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Health and Safety Information 83
absorption use special phone cases, while others involve nothing
more than a metallic accessory attached to the phone.
Studies have shown that these products generally do not work as
advertised. Unlike "hand-free" kits, these so-called "shields"
may interfere with proper operation of the phone. The phone may
be forced to boost its power to compensate, leading to an
increase in RF absorption. In February 2002, the Federal trade
Commission (FTC) charged two companies that sold devices that
claimed to protect wireless phone users from radiation with
making false and unsubstantiated claims.
According to FTC, these defendants lacked a reasonable basis to
substantiate their claim.
What about wireless phone interference with
Radio frequency energy (RF) from wireless phones can interact
with some electronic devices. For this reason, FDA helped
develop a detailed test method to measure electromagnetic
interference (EMI) of implanted cardiac pacemakers and
defibrillators from wireless telephones. This test method is now
part of a standard sponsored by the Association for the
Advancement of Medical instrumentation (AAMI). The final draft,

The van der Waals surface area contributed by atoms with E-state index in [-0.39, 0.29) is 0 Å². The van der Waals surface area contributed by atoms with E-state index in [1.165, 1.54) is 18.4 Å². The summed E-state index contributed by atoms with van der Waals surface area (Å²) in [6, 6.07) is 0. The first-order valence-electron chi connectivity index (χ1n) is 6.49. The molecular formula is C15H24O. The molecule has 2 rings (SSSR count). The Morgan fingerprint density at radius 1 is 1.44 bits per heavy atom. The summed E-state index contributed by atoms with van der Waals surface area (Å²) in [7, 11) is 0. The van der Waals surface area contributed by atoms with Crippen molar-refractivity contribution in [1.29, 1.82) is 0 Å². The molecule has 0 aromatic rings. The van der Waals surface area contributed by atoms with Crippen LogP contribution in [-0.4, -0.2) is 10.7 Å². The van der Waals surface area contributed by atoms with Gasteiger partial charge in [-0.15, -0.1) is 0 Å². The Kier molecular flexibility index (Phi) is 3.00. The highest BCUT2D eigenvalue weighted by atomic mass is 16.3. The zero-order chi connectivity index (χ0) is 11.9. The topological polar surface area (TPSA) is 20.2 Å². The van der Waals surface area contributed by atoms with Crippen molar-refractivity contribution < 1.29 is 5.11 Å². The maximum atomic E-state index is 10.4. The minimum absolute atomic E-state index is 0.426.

a joint effort by FDA, medical device manufacturers, and many
other groups, was completed in late 2000. This standard will
allow manufacturers to ensure that cardiac pacemakers and
defibrillators are safe from wireless phone EMI. FDA has tested
wireless phones and helped develop a voluntary standard
sponsored by the Institute of Electrical and Electronic Engineers
(IEEE). This standard specifies test methods and performance
requirements for hearing aids and wireless phones so that no
interference occurs when a person uses a compatible phone and
a compatible hearing aid at the same time. This standard was
approved by the IEEE in 2000.
FDA continues to monitor the use of wireless phones for possible
interactions with other medical devices. Should harmful
interference be found to occur, FDA will conduct testing to assess
the interference and work to resolve the problem.
Additional information on the safety of RF exposures from various
sources can be obtained from the following organizations
FCC RF Safety Program:
Environmental Protection Agency (EPA):
Occupational Safety and Health Administration's (OSHA):
National Institute for Occupational Safety and Health (NIOSH):